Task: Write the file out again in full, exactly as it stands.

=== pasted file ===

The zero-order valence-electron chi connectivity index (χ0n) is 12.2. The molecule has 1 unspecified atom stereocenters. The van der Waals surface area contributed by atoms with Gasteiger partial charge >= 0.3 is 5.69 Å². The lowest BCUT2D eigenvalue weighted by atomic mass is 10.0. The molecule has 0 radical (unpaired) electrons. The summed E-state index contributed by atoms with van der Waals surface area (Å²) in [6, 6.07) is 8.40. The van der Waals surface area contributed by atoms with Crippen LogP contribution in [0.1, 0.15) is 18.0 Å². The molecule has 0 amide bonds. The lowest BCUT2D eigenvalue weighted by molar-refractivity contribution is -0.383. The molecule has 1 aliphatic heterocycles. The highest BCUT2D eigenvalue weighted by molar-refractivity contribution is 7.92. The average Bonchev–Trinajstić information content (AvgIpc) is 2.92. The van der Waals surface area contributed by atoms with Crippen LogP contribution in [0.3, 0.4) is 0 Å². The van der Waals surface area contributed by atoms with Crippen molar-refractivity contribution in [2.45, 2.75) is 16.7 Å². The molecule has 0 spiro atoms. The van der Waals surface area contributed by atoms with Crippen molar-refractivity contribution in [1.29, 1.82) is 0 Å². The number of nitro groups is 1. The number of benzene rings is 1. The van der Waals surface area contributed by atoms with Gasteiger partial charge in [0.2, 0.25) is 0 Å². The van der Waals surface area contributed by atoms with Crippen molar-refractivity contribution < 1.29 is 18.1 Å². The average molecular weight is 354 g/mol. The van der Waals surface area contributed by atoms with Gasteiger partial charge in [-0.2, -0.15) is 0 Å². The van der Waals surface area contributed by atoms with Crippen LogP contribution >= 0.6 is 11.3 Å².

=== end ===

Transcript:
The zero-order valence-electron chi connectivity index (χ0n) is 12.2. The molecule has 1 unspecified atom stereocenters. The van der Waals surface area contributed by atoms with Gasteiger partial charge >= 0.3 is 5.69 Å². The lowest BCUT2D eigenvalue weighted by atomic mass is 10.0. The molecule has 0 radical (unpaired) electrons. The summed E-state index contributed by atoms with van der Waals surface area (Å²) in [6, 6.07) is 8.40. The van der Waals surface area contributed by atoms with Crippen LogP contribution in [0.1, 0.15) is 18.0 Å². The molecule has 0 amide bonds. The lowest BCUT2D eigenvalue weighted by molar-refractivity contribution is -0.383. The molecule has 1 aliphatic heterocycles. The highest BCUT2D eigenvalue weighted by molar-refractivity contribution is 7.92. The average Bonchev–Trinajstić information content (AvgIpc) is 2.92. The van der Waals surface area contributed by atoms with Crippen LogP contribution in [0.3, 0.4) is 0 Å². The van der Waals surface area contributed by atoms with Crippen molar-refractivity contribution in [2.45, 2.75) is 16.7 Å². The molecule has 0 spiro atoms. The van der Waals surface area contributed by atoms with Crippen molar-refractivity contribution in [1.29, 1.82) is 0 Å². The number of nitro groups is 1. The number of benzene rings is 1. The van der Waals surface area contributed by atoms with Gasteiger partial charge in [0.2, 0.25) is 0 Å². The van der Waals surface area contributed by atoms with Crippen molar-refractivity contribution < 1.29 is 18.1 Å². The average molecular weight is 354 g/mol. The van der Waals surface area contributed by atoms with Gasteiger partial charge in [-0.2, -0.15) is 0 Å². The van der Waals surface area contributed by atoms with Crippen LogP contribution >= 0.6 is 11.3 Å².